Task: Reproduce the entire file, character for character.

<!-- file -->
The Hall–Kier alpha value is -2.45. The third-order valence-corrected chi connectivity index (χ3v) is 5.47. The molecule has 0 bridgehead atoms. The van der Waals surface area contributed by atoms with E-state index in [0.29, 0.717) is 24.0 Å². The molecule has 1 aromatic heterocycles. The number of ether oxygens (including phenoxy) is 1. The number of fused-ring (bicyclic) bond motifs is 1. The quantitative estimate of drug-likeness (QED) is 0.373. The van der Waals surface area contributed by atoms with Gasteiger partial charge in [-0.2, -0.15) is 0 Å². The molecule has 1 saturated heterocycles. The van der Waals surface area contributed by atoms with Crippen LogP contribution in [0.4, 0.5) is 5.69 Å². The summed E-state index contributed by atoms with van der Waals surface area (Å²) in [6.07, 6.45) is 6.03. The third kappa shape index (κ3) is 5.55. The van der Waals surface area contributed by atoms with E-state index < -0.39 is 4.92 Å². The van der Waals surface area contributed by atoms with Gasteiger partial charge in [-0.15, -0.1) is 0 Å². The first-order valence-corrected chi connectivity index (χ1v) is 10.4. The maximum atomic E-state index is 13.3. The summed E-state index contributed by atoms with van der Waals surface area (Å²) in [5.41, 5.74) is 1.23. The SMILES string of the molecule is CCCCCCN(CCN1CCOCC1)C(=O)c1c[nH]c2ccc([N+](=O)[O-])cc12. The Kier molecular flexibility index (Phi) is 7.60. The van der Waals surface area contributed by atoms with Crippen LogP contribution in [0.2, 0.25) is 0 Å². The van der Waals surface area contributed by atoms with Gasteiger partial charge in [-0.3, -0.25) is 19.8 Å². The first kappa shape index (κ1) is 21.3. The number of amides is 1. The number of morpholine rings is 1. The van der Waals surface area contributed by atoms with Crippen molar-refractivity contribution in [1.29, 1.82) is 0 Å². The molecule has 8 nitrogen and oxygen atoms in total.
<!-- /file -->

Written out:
The Hall–Kier alpha value is -2.45. The third-order valence-corrected chi connectivity index (χ3v) is 5.47. The molecule has 0 bridgehead atoms. The van der Waals surface area contributed by atoms with E-state index in [0.29, 0.717) is 24.0 Å². The molecule has 1 aromatic heterocycles. The number of ether oxygens (including phenoxy) is 1. The number of fused-ring (bicyclic) bond motifs is 1. The quantitative estimate of drug-likeness (QED) is 0.373. The van der Waals surface area contributed by atoms with Gasteiger partial charge in [-0.2, -0.15) is 0 Å². The molecule has 1 saturated heterocycles. The van der Waals surface area contributed by atoms with Crippen LogP contribution in [0.4, 0.5) is 5.69 Å². The summed E-state index contributed by atoms with van der Waals surface area (Å²) in [6.07, 6.45) is 6.03. The third kappa shape index (κ3) is 5.55. The van der Waals surface area contributed by atoms with E-state index < -0.39 is 4.92 Å². The van der Waals surface area contributed by atoms with Gasteiger partial charge in [-0.15, -0.1) is 0 Å². The first-order valence-corrected chi connectivity index (χ1v) is 10.4. The maximum atomic E-state index is 13.3. The summed E-state index contributed by atoms with van der Waals surface area (Å²) in [5.41, 5.74) is 1.23. The SMILES string of the molecule is CCCCCCN(CCN1CCOCC1)C(=O)c1c[nH]c2ccc([N+](=O)[O-])cc12. The Kier molecular flexibility index (Phi) is 7.60. The van der Waals surface area contributed by atoms with Crippen LogP contribution in [0.2, 0.25) is 0 Å². The van der Waals surface area contributed by atoms with Gasteiger partial charge in [-0.3, -0.25) is 19.8 Å². The first kappa shape index (κ1) is 21.3. The number of amides is 1. The number of morpholine rings is 1. The van der Waals surface area contributed by atoms with Crippen molar-refractivity contribution in [1.29, 1.82) is 0 Å². The molecule has 8 nitrogen and oxygen atoms in total.